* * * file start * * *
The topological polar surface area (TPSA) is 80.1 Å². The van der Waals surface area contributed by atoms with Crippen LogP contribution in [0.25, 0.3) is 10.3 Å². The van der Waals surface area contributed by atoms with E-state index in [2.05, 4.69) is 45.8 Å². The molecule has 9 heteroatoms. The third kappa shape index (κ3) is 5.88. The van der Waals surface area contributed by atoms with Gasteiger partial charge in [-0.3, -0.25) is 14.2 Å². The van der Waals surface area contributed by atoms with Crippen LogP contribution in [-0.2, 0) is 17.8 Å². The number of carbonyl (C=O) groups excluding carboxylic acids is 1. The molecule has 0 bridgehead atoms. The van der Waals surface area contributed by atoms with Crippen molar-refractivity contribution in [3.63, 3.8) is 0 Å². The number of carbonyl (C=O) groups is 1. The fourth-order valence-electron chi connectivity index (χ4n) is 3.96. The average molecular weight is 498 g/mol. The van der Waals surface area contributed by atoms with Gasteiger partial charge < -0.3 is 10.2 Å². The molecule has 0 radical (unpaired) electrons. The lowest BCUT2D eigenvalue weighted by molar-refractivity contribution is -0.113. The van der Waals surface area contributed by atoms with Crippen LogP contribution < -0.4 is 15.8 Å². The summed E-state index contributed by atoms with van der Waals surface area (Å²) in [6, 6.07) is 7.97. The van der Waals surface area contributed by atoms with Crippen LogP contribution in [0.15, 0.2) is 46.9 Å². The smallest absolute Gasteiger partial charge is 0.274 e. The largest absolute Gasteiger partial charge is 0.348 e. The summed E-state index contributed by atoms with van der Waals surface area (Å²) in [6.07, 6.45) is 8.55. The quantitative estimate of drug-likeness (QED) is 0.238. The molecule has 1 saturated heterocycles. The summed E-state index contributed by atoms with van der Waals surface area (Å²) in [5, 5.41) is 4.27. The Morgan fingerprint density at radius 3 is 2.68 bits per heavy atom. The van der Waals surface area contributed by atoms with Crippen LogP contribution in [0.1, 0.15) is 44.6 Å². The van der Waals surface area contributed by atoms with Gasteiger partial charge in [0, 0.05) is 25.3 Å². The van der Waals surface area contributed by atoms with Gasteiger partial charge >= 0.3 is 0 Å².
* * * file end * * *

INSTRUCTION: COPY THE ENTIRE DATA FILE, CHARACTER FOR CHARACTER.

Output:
The topological polar surface area (TPSA) is 80.1 Å². The van der Waals surface area contributed by atoms with Crippen LogP contribution in [0.25, 0.3) is 10.3 Å². The van der Waals surface area contributed by atoms with E-state index in [2.05, 4.69) is 45.8 Å². The molecule has 9 heteroatoms. The third kappa shape index (κ3) is 5.88. The van der Waals surface area contributed by atoms with Gasteiger partial charge in [-0.3, -0.25) is 14.2 Å². The van der Waals surface area contributed by atoms with Crippen LogP contribution in [-0.2, 0) is 17.8 Å². The number of carbonyl (C=O) groups excluding carboxylic acids is 1. The molecule has 0 bridgehead atoms. The van der Waals surface area contributed by atoms with Crippen molar-refractivity contribution in [3.63, 3.8) is 0 Å². The number of carbonyl (C=O) groups is 1. The fourth-order valence-electron chi connectivity index (χ4n) is 3.96. The average molecular weight is 498 g/mol. The van der Waals surface area contributed by atoms with Gasteiger partial charge < -0.3 is 10.2 Å². The molecule has 0 radical (unpaired) electrons. The lowest BCUT2D eigenvalue weighted by molar-refractivity contribution is -0.113. The van der Waals surface area contributed by atoms with Crippen LogP contribution < -0.4 is 15.8 Å². The summed E-state index contributed by atoms with van der Waals surface area (Å²) in [6, 6.07) is 7.97. The van der Waals surface area contributed by atoms with Crippen LogP contribution in [0.15, 0.2) is 46.9 Å². The smallest absolute Gasteiger partial charge is 0.274 e. The largest absolute Gasteiger partial charge is 0.348 e. The summed E-state index contributed by atoms with van der Waals surface area (Å²) in [6.07, 6.45) is 8.55. The quantitative estimate of drug-likeness (QED) is 0.238. The molecule has 1 saturated heterocycles. The summed E-state index contributed by atoms with van der Waals surface area (Å²) in [5, 5.41) is 4.27. The Morgan fingerprint density at radius 3 is 2.68 bits per heavy atom. The van der Waals surface area contributed by atoms with Crippen LogP contribution in [0.1, 0.15) is 44.6 Å². The van der Waals surface area contributed by atoms with Gasteiger partial charge in [0, 0.05) is 25.3 Å². The van der Waals surface area contributed by atoms with Gasteiger partial charge >= 0.3 is 0 Å².